There are ten switches:

  • S101 = hold switch
  • S102 = reverse, select left
  • S103 = FF, play, select right
  • S104 = pause, CAPS
  • S105 = stop, ENTER
  • S106 = VOL -
  • S107 = VOL +
  • S108 = TMARK
  • S109 = DELETE
  • S110 = EDIT

Various combinations of the resistors lead to the MD unit understanding what command was sent. This is what I'm working on now (yes, I can just find it on the Internet but I learn more this way).

To make it easier, I've removed the wires from the circuit board and replaced them with headers. I've also soldered the tiny wires onto a breadboard in preparation for tinkering with an Arduino. I used a hot glue gun to try to make the wires a bit more robust - let's see!

You can see the two shorter wires on the right - these are for the display information. Should be interesting to figure out how that works.

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I'm almost ready to start tinkering …

MD remote3

Particle Photon

This little marvel arrived today from SparkFun … a Particle Photon.

For no particular reason, here it is compared with an old Finnish 10 markka, South African 10c, Albanian 20 leke and an Aussie $1 coin.

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I'd forgotten I'd ordered it … and first thought it was just a WiFi module for Arduino. Then I realised it was a full micro controller with WiFi built-in. Wha … ?!

Not sure what I'll do with it yet. More for experimenting to see what it can do.

One idea, maybe. A tiny panic/distress alarm you can carry in your pocket when you're somewhere alone. Press a button and, as it's connected to the cellular network via your phone's WiFi, it will send a geo-tagged, pre-determined Tweet, SMS, FaceBook status and/or make a phone call. It can then also start recording audio, uploading every 30s

GameBoy Camera to iPhone, part 2

A very quick 'n' dirty test of the whole concept - the GameBoy Camera 'printing' to an Arduino, and the Arduino passing the output onto an iOS device. In this case I simply used the demo RedPark app on an iPad.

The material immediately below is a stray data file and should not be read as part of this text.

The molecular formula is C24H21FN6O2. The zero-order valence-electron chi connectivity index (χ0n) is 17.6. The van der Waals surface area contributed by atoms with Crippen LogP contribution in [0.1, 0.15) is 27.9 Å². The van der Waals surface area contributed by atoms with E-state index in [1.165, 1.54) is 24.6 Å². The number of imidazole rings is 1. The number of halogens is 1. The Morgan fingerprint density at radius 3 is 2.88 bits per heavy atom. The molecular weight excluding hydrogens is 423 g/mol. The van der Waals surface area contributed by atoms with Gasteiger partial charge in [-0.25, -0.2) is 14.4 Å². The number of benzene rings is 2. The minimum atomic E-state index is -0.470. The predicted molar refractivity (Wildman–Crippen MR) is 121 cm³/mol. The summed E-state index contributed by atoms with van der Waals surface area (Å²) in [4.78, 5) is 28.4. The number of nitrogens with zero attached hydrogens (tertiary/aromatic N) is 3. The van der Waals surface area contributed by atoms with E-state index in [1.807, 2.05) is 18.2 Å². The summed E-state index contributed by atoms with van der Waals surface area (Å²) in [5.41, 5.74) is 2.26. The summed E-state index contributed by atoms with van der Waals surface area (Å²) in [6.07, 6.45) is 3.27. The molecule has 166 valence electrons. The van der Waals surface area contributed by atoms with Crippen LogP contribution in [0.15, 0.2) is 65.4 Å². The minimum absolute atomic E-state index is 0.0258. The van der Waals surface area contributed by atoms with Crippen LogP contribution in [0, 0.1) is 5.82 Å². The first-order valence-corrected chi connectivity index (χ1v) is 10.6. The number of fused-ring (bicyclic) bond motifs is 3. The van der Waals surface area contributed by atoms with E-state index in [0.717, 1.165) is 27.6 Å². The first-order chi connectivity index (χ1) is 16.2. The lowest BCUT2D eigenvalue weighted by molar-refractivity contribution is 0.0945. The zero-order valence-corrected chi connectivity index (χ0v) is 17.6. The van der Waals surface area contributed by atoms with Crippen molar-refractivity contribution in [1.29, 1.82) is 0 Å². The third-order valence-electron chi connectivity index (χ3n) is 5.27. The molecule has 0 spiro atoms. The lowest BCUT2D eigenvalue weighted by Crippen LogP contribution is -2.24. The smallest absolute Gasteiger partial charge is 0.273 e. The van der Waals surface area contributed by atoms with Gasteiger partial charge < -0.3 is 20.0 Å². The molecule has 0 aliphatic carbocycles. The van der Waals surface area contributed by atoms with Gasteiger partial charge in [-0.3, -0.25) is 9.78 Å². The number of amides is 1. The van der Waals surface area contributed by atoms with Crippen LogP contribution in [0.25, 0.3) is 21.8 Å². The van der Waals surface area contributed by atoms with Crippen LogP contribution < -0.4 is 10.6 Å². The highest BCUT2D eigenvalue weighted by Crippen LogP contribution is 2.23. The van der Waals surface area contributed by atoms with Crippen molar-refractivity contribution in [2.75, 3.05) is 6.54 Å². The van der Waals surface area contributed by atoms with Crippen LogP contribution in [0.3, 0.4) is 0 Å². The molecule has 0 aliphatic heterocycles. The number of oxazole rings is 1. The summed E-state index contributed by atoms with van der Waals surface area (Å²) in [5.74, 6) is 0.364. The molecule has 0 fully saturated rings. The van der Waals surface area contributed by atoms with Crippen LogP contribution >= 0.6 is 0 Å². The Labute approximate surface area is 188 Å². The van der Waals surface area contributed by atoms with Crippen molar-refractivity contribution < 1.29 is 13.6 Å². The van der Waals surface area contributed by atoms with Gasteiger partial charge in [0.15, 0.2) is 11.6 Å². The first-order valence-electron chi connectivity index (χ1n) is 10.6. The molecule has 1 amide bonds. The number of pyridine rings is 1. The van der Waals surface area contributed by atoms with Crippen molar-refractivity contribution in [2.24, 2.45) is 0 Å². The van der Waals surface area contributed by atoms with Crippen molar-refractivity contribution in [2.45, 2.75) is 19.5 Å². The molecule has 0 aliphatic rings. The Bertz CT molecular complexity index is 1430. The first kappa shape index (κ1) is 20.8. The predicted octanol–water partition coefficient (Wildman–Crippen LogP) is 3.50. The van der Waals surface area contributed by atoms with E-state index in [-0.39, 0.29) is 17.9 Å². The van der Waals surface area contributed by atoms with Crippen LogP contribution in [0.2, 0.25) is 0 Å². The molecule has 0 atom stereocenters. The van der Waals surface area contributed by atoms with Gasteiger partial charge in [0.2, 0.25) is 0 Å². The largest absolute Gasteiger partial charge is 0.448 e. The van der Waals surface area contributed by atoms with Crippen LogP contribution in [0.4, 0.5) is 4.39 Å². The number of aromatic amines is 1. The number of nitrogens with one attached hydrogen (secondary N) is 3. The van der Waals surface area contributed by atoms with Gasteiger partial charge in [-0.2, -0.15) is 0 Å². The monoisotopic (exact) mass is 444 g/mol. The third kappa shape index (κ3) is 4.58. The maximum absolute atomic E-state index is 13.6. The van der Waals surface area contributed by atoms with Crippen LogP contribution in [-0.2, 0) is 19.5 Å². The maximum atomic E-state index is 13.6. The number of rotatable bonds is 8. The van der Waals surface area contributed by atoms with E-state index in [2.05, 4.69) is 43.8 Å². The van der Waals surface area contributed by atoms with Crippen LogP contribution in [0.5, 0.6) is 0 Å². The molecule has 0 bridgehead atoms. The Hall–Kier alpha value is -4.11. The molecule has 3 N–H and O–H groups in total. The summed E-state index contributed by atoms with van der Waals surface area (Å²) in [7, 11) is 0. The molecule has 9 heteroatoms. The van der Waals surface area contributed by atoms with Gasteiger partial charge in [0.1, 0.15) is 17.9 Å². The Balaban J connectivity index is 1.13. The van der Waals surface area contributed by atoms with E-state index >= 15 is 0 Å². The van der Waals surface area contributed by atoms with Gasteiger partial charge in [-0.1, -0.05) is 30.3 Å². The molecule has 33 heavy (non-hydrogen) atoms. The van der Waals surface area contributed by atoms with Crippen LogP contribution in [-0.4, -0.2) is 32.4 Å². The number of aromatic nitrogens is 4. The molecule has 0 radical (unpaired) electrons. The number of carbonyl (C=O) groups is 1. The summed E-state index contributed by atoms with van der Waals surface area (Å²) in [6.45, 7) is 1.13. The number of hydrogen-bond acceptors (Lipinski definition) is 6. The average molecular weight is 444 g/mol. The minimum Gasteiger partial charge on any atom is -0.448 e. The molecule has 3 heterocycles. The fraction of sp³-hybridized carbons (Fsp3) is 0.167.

The picture below shows the data being received on the iPad from the GameBoy via the Arduino … the INIT string of 0x88 0x33 0x01 etc.

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So the next step is customising the code on the Arduino and on iOS. Probably I'll get the Arduino to filter out the control sequences and only pass the raw image data on to the iOS device.

One concern I have is that maybe the printer output is lower resolution than the actual image stored on the GameBoy Camera.

If so, I have a backup plan. A clever fellow, Alex/Alejandro at insideGadgets.com has created an Arduino shield for reading GameBoy cartridges.

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If the quality of the 'printed' images isn't as good as I was hoping then plan B is to read the image data from the SRAM of the GameBoy Camera cartridge using the Arduino, and then still pass it to my iOS program via the RedPark serial cable.

Anyway, let's see. It'd be interesting to try Bluetooth instead of the serial cable but I'm not too sure if Apple have imposed some artificial restriction.

GameBoy Camera to iPhone

This is a little project I started on a few years ago.

I thought it might be "cool" to take photos on my GameBoy Camera and upload them to Instagram on my iPhone.